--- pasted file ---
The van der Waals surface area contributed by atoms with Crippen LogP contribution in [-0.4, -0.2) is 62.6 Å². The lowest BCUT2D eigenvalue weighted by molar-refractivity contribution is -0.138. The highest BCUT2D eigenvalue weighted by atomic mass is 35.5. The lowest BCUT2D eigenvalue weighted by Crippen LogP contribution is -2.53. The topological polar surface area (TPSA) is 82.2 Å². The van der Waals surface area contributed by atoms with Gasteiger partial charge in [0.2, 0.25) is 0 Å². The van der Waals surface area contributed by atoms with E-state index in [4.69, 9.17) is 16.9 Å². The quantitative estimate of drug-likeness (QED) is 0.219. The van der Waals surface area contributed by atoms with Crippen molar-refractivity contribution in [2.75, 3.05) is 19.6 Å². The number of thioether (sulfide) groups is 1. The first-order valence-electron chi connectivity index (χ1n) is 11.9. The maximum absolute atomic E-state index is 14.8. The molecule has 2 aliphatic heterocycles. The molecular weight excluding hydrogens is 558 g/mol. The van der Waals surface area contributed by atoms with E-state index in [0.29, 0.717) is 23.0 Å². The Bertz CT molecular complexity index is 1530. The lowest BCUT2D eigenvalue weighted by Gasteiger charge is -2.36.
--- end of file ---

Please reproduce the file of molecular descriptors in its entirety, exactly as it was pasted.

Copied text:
The van der Waals surface area contributed by atoms with Crippen LogP contribution in [-0.4, -0.2) is 62.6 Å². The lowest BCUT2D eigenvalue weighted by molar-refractivity contribution is -0.138. The highest BCUT2D eigenvalue weighted by atomic mass is 35.5. The lowest BCUT2D eigenvalue weighted by Crippen LogP contribution is -2.53. The topological polar surface area (TPSA) is 82.2 Å². The van der Waals surface area contributed by atoms with Gasteiger partial charge in [0.2, 0.25) is 0 Å². The van der Waals surface area contributed by atoms with E-state index in [4.69, 9.17) is 16.9 Å². The quantitative estimate of drug-likeness (QED) is 0.219. The van der Waals surface area contributed by atoms with Crippen molar-refractivity contribution in [2.75, 3.05) is 19.6 Å². The number of thioether (sulfide) groups is 1. The first-order valence-electron chi connectivity index (χ1n) is 11.9. The maximum absolute atomic E-state index is 14.8. The molecule has 2 aliphatic heterocycles. The molecular weight excluding hydrogens is 558 g/mol. The van der Waals surface area contributed by atoms with E-state index in [0.29, 0.717) is 23.0 Å². The Bertz CT molecular complexity index is 1530. The lowest BCUT2D eigenvalue weighted by Gasteiger charge is -2.36.